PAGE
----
Tuesday, February 3, 2009

The War on Guns: OFF on Holder

The War on Guns: OFF on Holder

Well, by my reckoning that means we have used the the ballotbox, the soapbox is not working too well, that leaves the jury box, then the ever trusty cartridge box.

Quote for the Day

"The optimist sees the coffee mug as half full, the pessimist sees it as half empty. I see it as an impact weapon." -- Tim Burke

Thoughts and Things Learned During the Ice Storm

First off, it is nice to have the comforts of electric back. It is easy to take it for granted until it is gone. Notice I did not say needed.

Okay, here we go with some things learned during this little ordeal. Food, water, and heating that we had was sufficient to meet every one's needs, and more or less offer some means of comfort. Temperature was a bit cooler than what we were used to with electric (we used a gas insert) but that was remedied by layering indoors. I will add that in a worse case scenario it would be very wise to have more than one means of heat, i.e. backup generator(standby would be more advantageous than gas or LP powered, but more expensive), extra propane stored for gas stove, some dry wood stored(which we had) just in case...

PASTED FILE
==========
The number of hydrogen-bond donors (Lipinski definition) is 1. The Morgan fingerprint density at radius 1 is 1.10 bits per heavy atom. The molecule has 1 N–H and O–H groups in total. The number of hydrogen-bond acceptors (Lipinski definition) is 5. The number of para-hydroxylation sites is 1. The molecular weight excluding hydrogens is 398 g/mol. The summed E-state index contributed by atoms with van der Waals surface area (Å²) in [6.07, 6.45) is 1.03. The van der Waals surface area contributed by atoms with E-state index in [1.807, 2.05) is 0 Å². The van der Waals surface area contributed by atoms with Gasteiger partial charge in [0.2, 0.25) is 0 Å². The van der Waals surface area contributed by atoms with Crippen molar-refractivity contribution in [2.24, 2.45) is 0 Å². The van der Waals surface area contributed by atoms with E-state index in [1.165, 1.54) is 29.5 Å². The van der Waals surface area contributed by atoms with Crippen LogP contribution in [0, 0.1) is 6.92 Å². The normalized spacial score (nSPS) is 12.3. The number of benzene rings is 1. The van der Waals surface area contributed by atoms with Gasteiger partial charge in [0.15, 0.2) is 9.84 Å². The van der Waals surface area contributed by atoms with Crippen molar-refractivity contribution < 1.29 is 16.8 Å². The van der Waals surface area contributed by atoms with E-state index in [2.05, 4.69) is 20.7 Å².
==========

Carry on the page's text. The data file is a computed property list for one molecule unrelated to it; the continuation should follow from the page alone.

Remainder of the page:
Food met all nutrition needs and kept anyone from a rumbly tummy and/or intestinal distress. However after about day 3 we all decided that more variety was needed. This will be remedied in the following weeks. I will be looking for several varieties and brands of canned soup, vegetables, dried/preserved/canned meats, "energy bars", candy (for the sweet tooth), and powdered drink mixes.

Hygiene, no problem, we had running water, also had water stored in case water went out. Pretty sure we had enough water for all of us for a full week. I will however be investing in a packable filtration system. Any advice on this would be appreciated, I have looked in the past, but could just not decide. Oh yeah, have powdered soap and a wash board handy, we didn't need to use them, but we had both.

I am sure there is more, but these were the things that stuck with me.

Other things on hand that were not "needed" during this event were: several different modes of transportation (that is to say 4X4 vehicles, atv's and utv's), extra fuel for each, chainsaws, firearms and spare ammo, also a fully portable reloading setup.

Overall it seems that Kentuckians are a rather resilient bunch, as well as self sufficient (I will expound on this more in a later post). Unfortunately there were some deaths in the state associated with this storm, however when you consider that up to 700K were without power with sub-freezing temperatures and as of now only 9 deaths were hypothermia related out of 24 total (hope this number does not go up)[link] I would hazard a guess that we Kentuckians know how to take care of ourselves and each other.